Ok, thanks for clarifying that. What you describe is actually expected behavior; Command-T must always be compiled and linked against the same version of Ruby that Vim itself is linked against.
I try to cover this in the documentation, particularly the "TROUBLE-SHOOTING" section, although I am going to update it now that 7.3 is officially out, and at least on Windows, it is now linked against Ruby 1.9.1.
According the the output you pasted in from vim --version, your Vim wasn't compiled with Ruby support (note the -ruby in the output, and the lack of Ruby-related flags in the compilation and linking output.
for a project I want to use Python 2.7 and official Vim7.3 support this python version, but the cream version doesn't.
command-t is one of my favorite vim plugins, I just want it became better, so I reported this issue. if you have time, please try to fix this, it would be good, if it get fixed before vim7.3 get popular. best regards.
Yes, I'd like to fix it. But from what you're suggesting, it looks to be a bug in Ruby 1.9. It might be possible to work around it inside Vim itself, or perhaps in Command-T, but I'm not sure about it.
If you're forced to use Ruby 1.8 but also need Python 2.7, then I guess compiling your own Vim might be the only option, and I imagine that might be difficult on Windows.
I did a little research into command-t last night. I don't think the problem is ruby's fault now. I tested the phrase of crash and read command-t source code The C extension is only used for quick match, am I right? but the matcher works! the result lines can be selected. the highlight line can be moved
I think the problem is on closing the matcher/prompt window, I am not familiar with VIM script nor Ruby so I cann't do more about this. If you have time, you can take some time to test this issue. thanks.
So, what actually happens when you try to open the selection? Is anything printed?
It may be related to ticket #1617, "$curbuf.number always returns 0 (zero) instead of actual buffer number on some platforms/Vim versions", so take a look at that one. Does :ruby puts $curbuf.number ouput 0 for you?
BTW, vim7.3's with ruby 191 is really buggy, not only just with command-t, when you open a ruby file, some errors like prompt, sometimes when vim crashs when you use aotocomplete of ruby. Have you notice that? or just I am using windows platform?
BTW, I compiled vim7.3.3 with Python 2.7 and Ruby 187 on windows, it was not so hard as imagine, vim works well now! And I noticed command-t ruby extension cann't be compiled with MS VS compiler, because MS VS doesn't support c99, and command-t doesn't always declare variable at begining lines of a function.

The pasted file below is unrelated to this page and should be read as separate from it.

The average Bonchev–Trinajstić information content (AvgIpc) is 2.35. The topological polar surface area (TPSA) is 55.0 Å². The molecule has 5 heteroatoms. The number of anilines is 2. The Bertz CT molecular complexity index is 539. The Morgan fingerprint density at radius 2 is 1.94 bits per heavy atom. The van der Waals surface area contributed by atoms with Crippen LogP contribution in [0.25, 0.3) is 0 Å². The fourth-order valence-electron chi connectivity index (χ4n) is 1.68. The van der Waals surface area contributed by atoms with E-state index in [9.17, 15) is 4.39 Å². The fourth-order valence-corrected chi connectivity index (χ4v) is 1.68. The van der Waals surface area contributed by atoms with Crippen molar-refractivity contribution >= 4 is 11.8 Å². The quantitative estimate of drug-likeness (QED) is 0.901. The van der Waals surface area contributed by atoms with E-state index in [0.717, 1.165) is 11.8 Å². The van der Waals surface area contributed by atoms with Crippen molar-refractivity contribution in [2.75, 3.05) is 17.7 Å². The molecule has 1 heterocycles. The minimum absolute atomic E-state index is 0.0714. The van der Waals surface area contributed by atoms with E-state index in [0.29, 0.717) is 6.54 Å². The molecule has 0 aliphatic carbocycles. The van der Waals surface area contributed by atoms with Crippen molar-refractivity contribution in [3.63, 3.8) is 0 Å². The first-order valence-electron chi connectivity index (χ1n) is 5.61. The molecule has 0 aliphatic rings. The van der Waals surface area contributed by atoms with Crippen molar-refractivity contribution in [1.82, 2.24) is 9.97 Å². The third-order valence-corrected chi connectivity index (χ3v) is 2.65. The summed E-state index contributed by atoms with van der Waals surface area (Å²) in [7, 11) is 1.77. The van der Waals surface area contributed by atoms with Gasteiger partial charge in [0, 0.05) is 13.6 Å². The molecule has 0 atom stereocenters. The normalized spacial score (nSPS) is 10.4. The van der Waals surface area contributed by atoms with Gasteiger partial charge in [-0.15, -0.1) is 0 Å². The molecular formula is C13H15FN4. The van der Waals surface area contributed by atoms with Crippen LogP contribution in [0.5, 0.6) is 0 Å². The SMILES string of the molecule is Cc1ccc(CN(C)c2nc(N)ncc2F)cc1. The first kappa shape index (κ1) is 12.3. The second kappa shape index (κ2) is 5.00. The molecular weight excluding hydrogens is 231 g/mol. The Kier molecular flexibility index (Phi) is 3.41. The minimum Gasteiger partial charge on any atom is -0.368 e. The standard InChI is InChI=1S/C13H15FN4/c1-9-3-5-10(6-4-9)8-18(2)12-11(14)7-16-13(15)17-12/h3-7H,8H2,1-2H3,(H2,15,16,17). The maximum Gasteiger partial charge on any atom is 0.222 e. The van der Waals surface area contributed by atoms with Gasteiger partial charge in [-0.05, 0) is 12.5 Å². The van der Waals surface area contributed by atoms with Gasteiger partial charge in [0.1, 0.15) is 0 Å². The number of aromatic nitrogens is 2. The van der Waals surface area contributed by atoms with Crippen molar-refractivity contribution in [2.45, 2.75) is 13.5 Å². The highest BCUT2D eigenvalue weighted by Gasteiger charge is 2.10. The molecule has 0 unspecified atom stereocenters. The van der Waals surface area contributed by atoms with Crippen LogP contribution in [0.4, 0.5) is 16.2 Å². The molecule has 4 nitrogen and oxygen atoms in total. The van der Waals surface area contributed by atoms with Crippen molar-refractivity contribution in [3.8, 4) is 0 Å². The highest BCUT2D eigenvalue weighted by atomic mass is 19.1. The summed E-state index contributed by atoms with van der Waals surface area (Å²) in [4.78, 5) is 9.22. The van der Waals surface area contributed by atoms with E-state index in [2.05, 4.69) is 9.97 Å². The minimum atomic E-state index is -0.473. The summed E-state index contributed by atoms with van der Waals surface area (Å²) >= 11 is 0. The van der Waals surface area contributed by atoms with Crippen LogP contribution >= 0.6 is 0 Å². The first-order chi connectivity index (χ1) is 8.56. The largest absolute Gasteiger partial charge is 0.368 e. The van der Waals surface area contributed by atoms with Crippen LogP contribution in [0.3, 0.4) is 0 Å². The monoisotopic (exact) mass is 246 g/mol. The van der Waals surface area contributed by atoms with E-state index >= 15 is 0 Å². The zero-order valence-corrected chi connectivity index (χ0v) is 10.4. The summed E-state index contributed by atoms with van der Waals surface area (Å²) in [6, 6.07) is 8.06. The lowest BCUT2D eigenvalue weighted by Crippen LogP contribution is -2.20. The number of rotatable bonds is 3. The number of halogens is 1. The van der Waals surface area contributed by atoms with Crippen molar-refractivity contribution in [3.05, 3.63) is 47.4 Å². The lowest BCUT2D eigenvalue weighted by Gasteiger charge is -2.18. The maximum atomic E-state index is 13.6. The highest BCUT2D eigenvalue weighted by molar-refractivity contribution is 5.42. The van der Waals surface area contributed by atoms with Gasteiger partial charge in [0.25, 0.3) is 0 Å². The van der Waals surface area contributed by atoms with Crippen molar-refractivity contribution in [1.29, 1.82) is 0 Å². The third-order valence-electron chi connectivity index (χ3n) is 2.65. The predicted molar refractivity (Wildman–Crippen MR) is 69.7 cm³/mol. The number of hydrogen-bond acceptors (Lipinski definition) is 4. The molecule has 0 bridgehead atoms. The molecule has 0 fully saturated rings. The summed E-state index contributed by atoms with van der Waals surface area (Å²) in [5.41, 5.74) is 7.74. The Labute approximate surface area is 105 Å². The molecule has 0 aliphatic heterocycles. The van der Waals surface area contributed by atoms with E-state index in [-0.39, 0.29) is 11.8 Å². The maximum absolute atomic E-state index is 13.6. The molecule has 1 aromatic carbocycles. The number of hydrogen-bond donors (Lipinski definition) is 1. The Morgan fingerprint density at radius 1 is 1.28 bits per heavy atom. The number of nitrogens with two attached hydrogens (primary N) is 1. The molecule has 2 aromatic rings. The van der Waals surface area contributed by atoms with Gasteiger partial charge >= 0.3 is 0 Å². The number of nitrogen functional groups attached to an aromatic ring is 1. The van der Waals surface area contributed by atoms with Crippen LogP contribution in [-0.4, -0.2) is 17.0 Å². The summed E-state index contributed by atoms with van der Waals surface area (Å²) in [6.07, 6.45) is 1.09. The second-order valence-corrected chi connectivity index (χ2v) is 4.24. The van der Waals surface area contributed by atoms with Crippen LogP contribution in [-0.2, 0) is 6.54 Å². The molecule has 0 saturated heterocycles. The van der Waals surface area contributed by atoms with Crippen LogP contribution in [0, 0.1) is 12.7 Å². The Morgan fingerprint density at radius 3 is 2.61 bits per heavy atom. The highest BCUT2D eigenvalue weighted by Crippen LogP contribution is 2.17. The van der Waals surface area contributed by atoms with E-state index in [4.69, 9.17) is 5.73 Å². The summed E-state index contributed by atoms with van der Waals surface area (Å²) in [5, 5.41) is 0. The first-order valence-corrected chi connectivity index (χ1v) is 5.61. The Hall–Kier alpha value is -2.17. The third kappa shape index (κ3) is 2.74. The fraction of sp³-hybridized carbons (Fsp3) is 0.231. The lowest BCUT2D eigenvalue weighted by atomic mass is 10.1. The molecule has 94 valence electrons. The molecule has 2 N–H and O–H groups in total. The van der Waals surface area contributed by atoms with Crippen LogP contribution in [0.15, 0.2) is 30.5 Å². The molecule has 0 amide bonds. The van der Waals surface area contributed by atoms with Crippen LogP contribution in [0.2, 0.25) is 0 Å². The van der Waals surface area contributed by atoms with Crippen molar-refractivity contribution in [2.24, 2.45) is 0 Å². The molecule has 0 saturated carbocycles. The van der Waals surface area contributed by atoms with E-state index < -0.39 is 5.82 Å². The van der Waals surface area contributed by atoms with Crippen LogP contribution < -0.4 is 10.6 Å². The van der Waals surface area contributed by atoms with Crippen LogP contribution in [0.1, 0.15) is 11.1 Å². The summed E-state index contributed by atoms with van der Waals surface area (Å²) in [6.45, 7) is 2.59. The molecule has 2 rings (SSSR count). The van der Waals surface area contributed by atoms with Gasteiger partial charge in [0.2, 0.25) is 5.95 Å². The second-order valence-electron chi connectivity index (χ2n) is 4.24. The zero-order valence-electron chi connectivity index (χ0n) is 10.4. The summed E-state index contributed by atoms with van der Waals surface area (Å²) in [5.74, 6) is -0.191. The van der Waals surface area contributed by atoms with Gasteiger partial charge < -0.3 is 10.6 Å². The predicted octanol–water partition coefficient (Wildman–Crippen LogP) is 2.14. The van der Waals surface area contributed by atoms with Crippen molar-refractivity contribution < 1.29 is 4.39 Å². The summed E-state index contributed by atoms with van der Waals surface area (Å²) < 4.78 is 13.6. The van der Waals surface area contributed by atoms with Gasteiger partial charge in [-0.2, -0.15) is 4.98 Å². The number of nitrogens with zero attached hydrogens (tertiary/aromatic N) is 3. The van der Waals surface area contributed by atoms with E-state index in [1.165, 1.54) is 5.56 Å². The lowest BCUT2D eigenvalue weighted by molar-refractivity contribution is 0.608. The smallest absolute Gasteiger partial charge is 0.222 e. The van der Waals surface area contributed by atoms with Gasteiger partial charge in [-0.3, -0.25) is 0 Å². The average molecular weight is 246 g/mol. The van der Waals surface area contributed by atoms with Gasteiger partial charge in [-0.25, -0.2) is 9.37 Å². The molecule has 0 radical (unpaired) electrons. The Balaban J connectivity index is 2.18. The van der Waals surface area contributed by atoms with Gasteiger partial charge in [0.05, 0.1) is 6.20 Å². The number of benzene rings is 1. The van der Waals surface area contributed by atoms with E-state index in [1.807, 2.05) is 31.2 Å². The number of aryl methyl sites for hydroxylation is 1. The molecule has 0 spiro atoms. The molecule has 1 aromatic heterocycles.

No I haven't noticed it as I am not using Ruby 1.9, nor in Vim nor anywhere. (In fact, I only have it installed under RVM so that I can test different versions of my software against it.) I've always been a bit puzzled by people's desire to start using 1.9 everywhere and as soon as possible; for me Vim is a tool for getting jobs done, and Ruby too, so there's no reason why I would ever use anything other than the system Ruby (which for me right now means 1.8.7).
I totally agree with you. But in open source ecosystem, many things (software) are linked together just like food chain.
For me, I am not using Ruby, instead, I use python everywhere ruby may be used, but I like command-t, so I have to install ruby :), I even thought about to learn the spirits of your code and rewrite command-t in Python!. Just because I want to use Python 2.7 and utilize some new features, vim 7.3 involved and then ruby 19, the food chain has been established. After the struggling, I think I will just stay on Ruby 1.8.7 as Long as possible, as my present requirement is just make command-t work, and it works well in Ruby 1.8.7.
I had the same problems with gvim 7.3 and Ruby 1.9.1 as mentioned above. After investigating this a little bit, I realized it has something to do with the Ruby binding itself. For example, VIM crashed after accessing a global variable in Ruby plugin code.
However, I found a solution in installing "Vim without Cream" from the Cream website, together with Ruby 1.8.7. This combo works like a charm with command-t and other Ruby plugins, like LustyJuggler for example.